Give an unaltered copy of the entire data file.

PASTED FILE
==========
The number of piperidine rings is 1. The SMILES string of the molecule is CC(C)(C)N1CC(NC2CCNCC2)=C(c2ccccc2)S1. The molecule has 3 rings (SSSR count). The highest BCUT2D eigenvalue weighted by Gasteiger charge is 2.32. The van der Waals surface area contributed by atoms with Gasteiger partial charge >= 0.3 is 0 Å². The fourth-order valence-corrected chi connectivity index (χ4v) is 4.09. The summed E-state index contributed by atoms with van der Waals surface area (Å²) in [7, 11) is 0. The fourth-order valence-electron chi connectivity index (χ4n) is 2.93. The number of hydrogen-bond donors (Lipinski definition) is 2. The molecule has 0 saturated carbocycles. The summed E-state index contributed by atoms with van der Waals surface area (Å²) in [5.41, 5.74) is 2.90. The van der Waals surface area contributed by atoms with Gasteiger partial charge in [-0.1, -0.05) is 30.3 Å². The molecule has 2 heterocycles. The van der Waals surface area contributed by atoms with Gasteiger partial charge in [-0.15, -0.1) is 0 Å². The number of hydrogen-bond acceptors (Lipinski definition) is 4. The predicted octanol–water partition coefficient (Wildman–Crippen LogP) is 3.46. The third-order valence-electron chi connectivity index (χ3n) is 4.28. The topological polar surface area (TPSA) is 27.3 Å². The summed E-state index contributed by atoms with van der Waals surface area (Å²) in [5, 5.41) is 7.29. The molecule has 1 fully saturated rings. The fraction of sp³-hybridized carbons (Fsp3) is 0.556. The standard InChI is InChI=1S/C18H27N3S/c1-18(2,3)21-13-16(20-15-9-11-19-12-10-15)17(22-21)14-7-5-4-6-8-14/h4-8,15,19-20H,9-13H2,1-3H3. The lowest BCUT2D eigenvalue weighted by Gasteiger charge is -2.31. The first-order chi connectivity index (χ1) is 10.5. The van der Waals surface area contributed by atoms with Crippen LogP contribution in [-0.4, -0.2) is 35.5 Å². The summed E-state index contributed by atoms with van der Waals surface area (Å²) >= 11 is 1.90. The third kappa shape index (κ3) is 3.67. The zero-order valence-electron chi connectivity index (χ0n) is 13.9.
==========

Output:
The number of piperidine rings is 1. The SMILES string of the molecule is CC(C)(C)N1CC(NC2CCNCC2)=C(c2ccccc2)S1. The molecule has 3 rings (SSSR count). The highest BCUT2D eigenvalue weighted by Gasteiger charge is 2.32. The van der Waals surface area contributed by atoms with Gasteiger partial charge >= 0.3 is 0 Å². The fourth-order valence-corrected chi connectivity index (χ4v) is 4.09. The summed E-state index contributed by atoms with van der Waals surface area (Å²) in [7, 11) is 0. The fourth-order valence-electron chi connectivity index (χ4n) is 2.93. The number of hydrogen-bond donors (Lipinski definition) is 2. The molecule has 0 saturated carbocycles. The summed E-state index contributed by atoms with van der Waals surface area (Å²) in [5.41, 5.74) is 2.90. The van der Waals surface area contributed by atoms with Gasteiger partial charge in [-0.1, -0.05) is 30.3 Å². The molecule has 2 heterocycles. The van der Waals surface area contributed by atoms with Gasteiger partial charge in [-0.15, -0.1) is 0 Å². The number of hydrogen-bond acceptors (Lipinski definition) is 4. The predicted octanol–water partition coefficient (Wildman–Crippen LogP) is 3.46. The third-order valence-electron chi connectivity index (χ3n) is 4.28. The topological polar surface area (TPSA) is 27.3 Å². The summed E-state index contributed by atoms with van der Waals surface area (Å²) in [5, 5.41) is 7.29. The molecule has 1 fully saturated rings. The fraction of sp³-hybridized carbons (Fsp3) is 0.556. The standard InChI is InChI=1S/C18H27N3S/c1-18(2,3)21-13-16(20-15-9-11-19-12-10-15)17(22-21)14-7-5-4-6-8-14/h4-8,15,19-20H,9-13H2,1-3H3. The lowest BCUT2D eigenvalue weighted by Gasteiger charge is -2.31. The first-order chi connectivity index (χ1) is 10.5. The van der Waals surface area contributed by atoms with Crippen LogP contribution in [-0.4, -0.2) is 35.5 Å². The summed E-state index contributed by atoms with van der Waals surface area (Å²) >= 11 is 1.90. The third kappa shape index (κ3) is 3.67. The zero-order valence-electron chi connectivity index (χ0n) is 13.9.